Hershey Middle Schoolers Build Computers, Experience Digital Age

In Hershey Montessori School’s Adolescent Community, studies in Humanities give adolescents the opportunity to connect with the whole of human history through integrated scholarship, including research, experiential investigation, and expression.  

This quarter, some students explored the Digital Age. Students, led by Humanities guide Nicole Lederle, first began their exploration by learning about the evolution of communication, from the invention of the printing press to today’s growing use of A.I. (artificial intelligence).

Adolescents researched the ins and outs of computer functions, creating their own presentations on selected topics involving technology and communication. 

The next step was to begin the hands-on execution of building their own computers. Students worked in teams of three to build Piper Computer models. The Piper Computer comes in a kit and is designed to give a hands-on STEM learning experience. It also provides students with the fundamentals of electronics and coding through the use of Minecraft Pi and a Scratch-like coding language.

Each model was put together like a puzzle and students got to see how the parts of the computer connect and work together. The adolescents took two class sessions to strategize, problem-solve, and build their fully functioning model. By the end of the second building session, students basked in the glory of their final product, eager to show the other Humanities class what they had accomplished.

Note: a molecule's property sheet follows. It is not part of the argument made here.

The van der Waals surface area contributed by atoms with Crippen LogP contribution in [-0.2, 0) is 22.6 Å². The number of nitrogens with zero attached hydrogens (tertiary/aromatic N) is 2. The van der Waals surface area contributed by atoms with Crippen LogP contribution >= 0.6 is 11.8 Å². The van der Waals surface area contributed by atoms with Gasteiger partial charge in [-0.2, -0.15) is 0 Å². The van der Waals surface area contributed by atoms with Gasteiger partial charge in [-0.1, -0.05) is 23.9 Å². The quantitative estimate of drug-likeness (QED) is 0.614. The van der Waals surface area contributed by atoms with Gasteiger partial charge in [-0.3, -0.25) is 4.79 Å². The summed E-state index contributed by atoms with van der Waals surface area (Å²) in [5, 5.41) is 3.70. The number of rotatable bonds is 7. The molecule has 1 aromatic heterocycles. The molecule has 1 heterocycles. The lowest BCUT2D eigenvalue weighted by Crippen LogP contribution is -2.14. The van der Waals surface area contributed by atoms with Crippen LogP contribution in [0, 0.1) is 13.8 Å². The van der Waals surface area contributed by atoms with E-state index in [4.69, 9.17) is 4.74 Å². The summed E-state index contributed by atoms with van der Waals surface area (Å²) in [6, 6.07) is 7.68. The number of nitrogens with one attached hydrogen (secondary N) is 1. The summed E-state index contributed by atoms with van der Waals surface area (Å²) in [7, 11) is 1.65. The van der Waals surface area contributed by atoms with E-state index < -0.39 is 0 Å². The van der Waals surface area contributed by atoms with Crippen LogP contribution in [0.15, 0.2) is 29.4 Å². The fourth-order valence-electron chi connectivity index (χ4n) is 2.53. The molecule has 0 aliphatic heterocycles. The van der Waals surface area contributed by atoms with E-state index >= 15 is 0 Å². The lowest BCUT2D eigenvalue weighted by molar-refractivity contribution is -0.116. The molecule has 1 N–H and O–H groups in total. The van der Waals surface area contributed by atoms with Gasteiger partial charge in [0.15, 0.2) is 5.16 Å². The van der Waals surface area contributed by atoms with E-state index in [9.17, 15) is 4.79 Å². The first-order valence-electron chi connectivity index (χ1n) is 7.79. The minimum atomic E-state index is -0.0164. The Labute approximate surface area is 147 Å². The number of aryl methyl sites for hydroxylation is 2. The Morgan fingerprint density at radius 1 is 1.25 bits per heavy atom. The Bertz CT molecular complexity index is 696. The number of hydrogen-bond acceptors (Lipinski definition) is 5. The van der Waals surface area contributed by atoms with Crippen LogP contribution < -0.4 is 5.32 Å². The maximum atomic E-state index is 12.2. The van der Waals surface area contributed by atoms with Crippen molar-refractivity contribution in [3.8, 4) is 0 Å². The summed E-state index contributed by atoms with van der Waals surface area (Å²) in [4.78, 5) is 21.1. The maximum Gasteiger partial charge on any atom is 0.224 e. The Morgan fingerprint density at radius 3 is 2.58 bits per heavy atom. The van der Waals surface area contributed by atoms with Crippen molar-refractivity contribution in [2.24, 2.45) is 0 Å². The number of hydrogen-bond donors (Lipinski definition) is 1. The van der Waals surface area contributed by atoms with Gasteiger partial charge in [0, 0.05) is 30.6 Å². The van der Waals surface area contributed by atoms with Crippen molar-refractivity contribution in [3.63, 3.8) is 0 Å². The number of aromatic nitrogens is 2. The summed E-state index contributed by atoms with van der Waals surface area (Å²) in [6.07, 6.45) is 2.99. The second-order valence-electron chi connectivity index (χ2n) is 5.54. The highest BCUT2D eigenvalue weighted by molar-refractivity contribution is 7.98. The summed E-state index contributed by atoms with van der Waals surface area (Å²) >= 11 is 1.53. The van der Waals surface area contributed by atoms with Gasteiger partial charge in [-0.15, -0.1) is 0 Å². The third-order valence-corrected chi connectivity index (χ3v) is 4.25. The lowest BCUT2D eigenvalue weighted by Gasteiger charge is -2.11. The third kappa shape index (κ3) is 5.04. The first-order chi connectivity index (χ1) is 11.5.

The Piper Models consist of a wooden shell fully put together by the students, a Raspberry Pi motherboard, a screen, a small mouse, breadboards, and wiring for controls.  

Hershey middle school students engaged individually, and collaboratively, in sophisticated academic and multisensory, project-based learning. 

The hands help the development of the intellect. When a child is capable of using his hands, he can have a quantity of experiences in the environment through using them. In order to develop his consciousness, then his intellect, and then his will, he must have exercises and experiences.

Maria Montessori, The 1946 London Lectures, p. 130

Bringing lessons to life through an experiential, hands-on learning process is what truly captivates the student. Dr. Montessori knew this. Her approach to educating the whole child in this manner is what makes the Montessori method the sought-after education model families love providing for their children and adolescents.